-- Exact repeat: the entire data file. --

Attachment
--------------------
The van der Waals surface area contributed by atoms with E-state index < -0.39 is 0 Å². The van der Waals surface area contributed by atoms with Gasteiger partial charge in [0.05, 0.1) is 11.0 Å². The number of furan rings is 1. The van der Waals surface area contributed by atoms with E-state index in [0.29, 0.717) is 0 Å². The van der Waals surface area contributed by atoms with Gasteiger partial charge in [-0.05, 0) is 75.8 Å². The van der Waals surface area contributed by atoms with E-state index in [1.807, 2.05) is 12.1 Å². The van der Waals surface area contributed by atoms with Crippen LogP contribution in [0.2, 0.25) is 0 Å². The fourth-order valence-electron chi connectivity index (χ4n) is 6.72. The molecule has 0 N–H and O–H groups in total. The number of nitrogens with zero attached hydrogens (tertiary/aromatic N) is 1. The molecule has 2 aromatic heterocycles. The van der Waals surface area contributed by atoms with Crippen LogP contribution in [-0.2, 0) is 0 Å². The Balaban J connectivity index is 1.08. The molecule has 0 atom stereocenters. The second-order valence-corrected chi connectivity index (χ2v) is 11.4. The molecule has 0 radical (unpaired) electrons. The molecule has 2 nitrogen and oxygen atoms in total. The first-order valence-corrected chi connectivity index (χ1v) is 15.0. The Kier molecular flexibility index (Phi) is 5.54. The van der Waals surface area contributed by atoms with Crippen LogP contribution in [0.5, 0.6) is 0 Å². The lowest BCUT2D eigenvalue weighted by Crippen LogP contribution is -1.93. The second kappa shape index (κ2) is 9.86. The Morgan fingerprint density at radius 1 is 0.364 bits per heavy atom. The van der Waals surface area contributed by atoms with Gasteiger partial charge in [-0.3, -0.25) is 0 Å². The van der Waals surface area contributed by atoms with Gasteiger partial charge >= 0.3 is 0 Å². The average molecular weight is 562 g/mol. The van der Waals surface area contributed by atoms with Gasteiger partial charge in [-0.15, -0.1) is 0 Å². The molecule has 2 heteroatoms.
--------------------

The van der Waals surface area contributed by atoms with E-state index < -0.39 is 0 Å². The van der Waals surface area contributed by atoms with Gasteiger partial charge in [0.05, 0.1) is 11.0 Å². The number of furan rings is 1. The van der Waals surface area contributed by atoms with E-state index in [0.29, 0.717) is 0 Å². The van der Waals surface area contributed by atoms with Gasteiger partial charge in [-0.05, 0) is 75.8 Å². The van der Waals surface area contributed by atoms with E-state index in [1.807, 2.05) is 12.1 Å². The van der Waals surface area contributed by atoms with Crippen LogP contribution in [0.2, 0.25) is 0 Å². The fourth-order valence-electron chi connectivity index (χ4n) is 6.72. The molecule has 0 N–H and O–H groups in total. The number of nitrogens with zero attached hydrogens (tertiary/aromatic N) is 1. The molecule has 2 aromatic heterocycles. The van der Waals surface area contributed by atoms with Crippen LogP contribution in [-0.2, 0) is 0 Å². The Balaban J connectivity index is 1.08. The molecule has 0 atom stereocenters. The second-order valence-corrected chi connectivity index (χ2v) is 11.4. The molecule has 0 radical (unpaired) electrons. The molecule has 2 nitrogen and oxygen atoms in total. The first-order valence-corrected chi connectivity index (χ1v) is 15.0. The Kier molecular flexibility index (Phi) is 5.54. The van der Waals surface area contributed by atoms with Crippen LogP contribution in [0.5, 0.6) is 0 Å². The lowest BCUT2D eigenvalue weighted by Crippen LogP contribution is -1.93. The second kappa shape index (κ2) is 9.86. The Morgan fingerprint density at radius 1 is 0.364 bits per heavy atom. The van der Waals surface area contributed by atoms with Gasteiger partial charge in [-0.3, -0.25) is 0 Å². The van der Waals surface area contributed by atoms with Gasteiger partial charge >= 0.3 is 0 Å². The average molecular weight is 562 g/mol. The van der Waals surface area contributed by atoms with Gasteiger partial charge in [-0.15, -0.1) is 0 Å². The molecule has 2 heteroatoms.